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What Labeling Fibromyalgia As A Mental Illness Could Mean For You

fibromyaglia pain

Some observers think that the American Psychiatric Association (APA) might be planning to label the chronic pain condition fibromyalgia a mental illness. This could seriously affect those who suffer from the disease because it could give health insurers an excuse not to pay for its treatment.

Fibromyalgia is a mysterious condition in which people, mostly women, suffer from pain all over the body. Doctors don’t know exactly what causes it, but they think it has something to do with the way that the brain and the nervous system process pain signals.

Doctors believe that in people with the condition, the pain gets magnified so that they feel more pain. In other words, the nervous system becomes too sensitive.

Mental or Physical

The problem is that fibromyalgia is similar to some psychosomatic conditions, but it is apparently a physical problem. The disease often develops after injuries, so it might be caused by damage to the brain or nervous system.

Some doctors have suggested that fibromyalgia is related to depression or is a type of depression. That would make it a mental illness, and those who suffer from it would have to take psychiatric drugs. Yet there is evidence to suggest that the condition is caused by a malfunction of the nervous system.

The APA’s own journal recently published an article that debunks the idea that fibromyalgia is a kind of depression. Instead, the current belief is that depression can be a symptom of it. A problem is that depression and other mental illnesses may actually be caused by brain or nervous system damage.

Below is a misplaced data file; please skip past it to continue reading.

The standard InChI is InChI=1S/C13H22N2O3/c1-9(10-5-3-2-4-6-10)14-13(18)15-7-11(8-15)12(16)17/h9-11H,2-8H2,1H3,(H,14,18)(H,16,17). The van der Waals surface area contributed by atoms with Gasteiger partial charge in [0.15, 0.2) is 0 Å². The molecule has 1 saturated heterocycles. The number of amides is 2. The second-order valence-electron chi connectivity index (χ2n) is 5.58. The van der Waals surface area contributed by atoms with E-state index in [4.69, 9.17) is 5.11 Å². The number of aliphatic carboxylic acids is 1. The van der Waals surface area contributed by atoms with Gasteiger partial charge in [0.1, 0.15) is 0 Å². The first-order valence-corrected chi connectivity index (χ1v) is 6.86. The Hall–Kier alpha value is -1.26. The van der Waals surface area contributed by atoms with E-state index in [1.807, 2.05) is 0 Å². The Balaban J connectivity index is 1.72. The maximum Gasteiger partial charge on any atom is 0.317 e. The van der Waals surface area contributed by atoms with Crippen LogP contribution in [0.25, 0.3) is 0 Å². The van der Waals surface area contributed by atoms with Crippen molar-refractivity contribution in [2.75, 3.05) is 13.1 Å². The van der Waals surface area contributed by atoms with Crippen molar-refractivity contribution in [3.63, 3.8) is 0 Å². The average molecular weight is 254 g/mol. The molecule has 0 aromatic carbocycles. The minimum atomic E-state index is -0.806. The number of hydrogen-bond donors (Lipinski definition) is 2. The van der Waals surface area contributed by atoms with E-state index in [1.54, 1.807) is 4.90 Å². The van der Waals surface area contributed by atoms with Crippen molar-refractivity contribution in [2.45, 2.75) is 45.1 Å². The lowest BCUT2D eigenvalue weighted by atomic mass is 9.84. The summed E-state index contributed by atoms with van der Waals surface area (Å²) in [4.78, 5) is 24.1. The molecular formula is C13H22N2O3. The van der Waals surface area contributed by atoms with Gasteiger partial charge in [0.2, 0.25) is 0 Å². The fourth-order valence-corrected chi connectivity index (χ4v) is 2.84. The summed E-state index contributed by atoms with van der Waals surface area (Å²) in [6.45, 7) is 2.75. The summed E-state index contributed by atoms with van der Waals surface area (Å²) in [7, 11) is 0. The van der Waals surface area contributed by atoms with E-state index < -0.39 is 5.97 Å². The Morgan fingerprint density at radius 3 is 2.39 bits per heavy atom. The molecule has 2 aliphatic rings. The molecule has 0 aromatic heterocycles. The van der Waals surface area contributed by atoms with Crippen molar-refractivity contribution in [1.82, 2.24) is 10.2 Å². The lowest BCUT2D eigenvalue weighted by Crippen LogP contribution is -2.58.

The recent article in the publication Brain states that fibromyalgia might originate in the small nerves. The article was based on research by German scientists at the University of Warzburg.

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Change in the Way it is Diagnosed

Nurse and educator Celeste Cooper is concerned about the most recent edition of the APA’s Diagnostic and Statistical Manual of Mental of Disorders (or DSM-5). That’s the book that tells psychologists and psychiatrists what is a mental illness and what isn’t.

Proposed changes to the manual would require that pain and other symptoms of fibromyalgia be unexamined to be diagnosed as the problem. It also contains criteria that could be used to diagnose as many of 40 percent of the people with fibromyalgia with mental illness.

The danger here is that people suffering with a physical condition could be labeled and diagnosed mentally ill. They would face the stigmas attached to mental illness; they would have a harder time getting medical care, insurance, and reimbursement from programs like Medicaid and Medicare. If that wasn’t bad enough, there is now strong pressure to divest the mentally ill of some basic rights, including the Second Amendment right to own guns.

Why It’s Important

This case demonstrates the danger that comes when mental illness is used as a standard to strip somebody of rights. The professionals cannot agree on what is and what is not a mental illness. There is no hard and fast definition, and definitions can change.

Asperger’s Syndrome was widely considered to be a mental illness until DSM-5 came out and stated it was not. Of course, it should be noted that not every psychiatrist accepts the DSM as a valid tool. Some critics believe that the DSM’s criteria is shallow and simplistic.

The DSM-5 labeled hoarding a disorder, while many doctors don’t think it is. The new diagnosis is supported by neuroimaging. The idea is that hoarding is an obsessive-compulsive disorder.

Some critics have noted that the diagnoses of mental illnesses increase after they appear in the DSM. That, of course, shows what a limited tool psychiatry really is, and doctors really don’t know that much about the way that the human mind actually works.